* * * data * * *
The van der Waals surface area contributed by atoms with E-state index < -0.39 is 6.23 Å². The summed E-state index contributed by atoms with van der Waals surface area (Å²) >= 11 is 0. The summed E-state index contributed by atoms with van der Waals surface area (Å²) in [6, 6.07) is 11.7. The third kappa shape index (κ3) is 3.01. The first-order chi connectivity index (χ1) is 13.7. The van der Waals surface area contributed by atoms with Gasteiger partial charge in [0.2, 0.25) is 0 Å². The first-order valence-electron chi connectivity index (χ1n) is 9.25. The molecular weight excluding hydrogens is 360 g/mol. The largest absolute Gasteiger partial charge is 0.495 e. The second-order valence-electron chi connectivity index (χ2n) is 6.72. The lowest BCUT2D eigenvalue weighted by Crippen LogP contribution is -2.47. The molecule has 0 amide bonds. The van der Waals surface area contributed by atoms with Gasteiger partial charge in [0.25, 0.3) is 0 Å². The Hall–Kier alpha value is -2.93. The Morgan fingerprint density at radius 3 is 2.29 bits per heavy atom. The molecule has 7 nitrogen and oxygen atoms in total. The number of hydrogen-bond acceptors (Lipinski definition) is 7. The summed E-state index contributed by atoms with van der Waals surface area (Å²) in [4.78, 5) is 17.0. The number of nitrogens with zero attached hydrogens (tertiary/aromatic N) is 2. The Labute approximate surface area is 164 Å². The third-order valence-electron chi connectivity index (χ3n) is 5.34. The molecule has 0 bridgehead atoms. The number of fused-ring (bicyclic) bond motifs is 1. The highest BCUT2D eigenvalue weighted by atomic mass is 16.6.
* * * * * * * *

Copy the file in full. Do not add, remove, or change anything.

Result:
The van der Waals surface area contributed by atoms with E-state index < -0.39 is 6.23 Å². The summed E-state index contributed by atoms with van der Waals surface area (Å²) >= 11 is 0. The summed E-state index contributed by atoms with van der Waals surface area (Å²) in [6, 6.07) is 11.7. The third kappa shape index (κ3) is 3.01. The first-order chi connectivity index (χ1) is 13.7. The van der Waals surface area contributed by atoms with Gasteiger partial charge in [0.2, 0.25) is 0 Å². The first-order valence-electron chi connectivity index (χ1n) is 9.25. The molecular weight excluding hydrogens is 360 g/mol. The largest absolute Gasteiger partial charge is 0.495 e. The second-order valence-electron chi connectivity index (χ2n) is 6.72. The lowest BCUT2D eigenvalue weighted by Crippen LogP contribution is -2.47. The molecule has 0 amide bonds. The van der Waals surface area contributed by atoms with Gasteiger partial charge in [0.25, 0.3) is 0 Å². The Hall–Kier alpha value is -2.93. The Morgan fingerprint density at radius 3 is 2.29 bits per heavy atom. The molecule has 7 nitrogen and oxygen atoms in total. The number of hydrogen-bond acceptors (Lipinski definition) is 7. The summed E-state index contributed by atoms with van der Waals surface area (Å²) in [4.78, 5) is 17.0. The number of nitrogens with zero attached hydrogens (tertiary/aromatic N) is 2. The Labute approximate surface area is 164 Å². The third-order valence-electron chi connectivity index (χ3n) is 5.34. The molecule has 0 bridgehead atoms. The number of fused-ring (bicyclic) bond motifs is 1. The highest BCUT2D eigenvalue weighted by atomic mass is 16.6.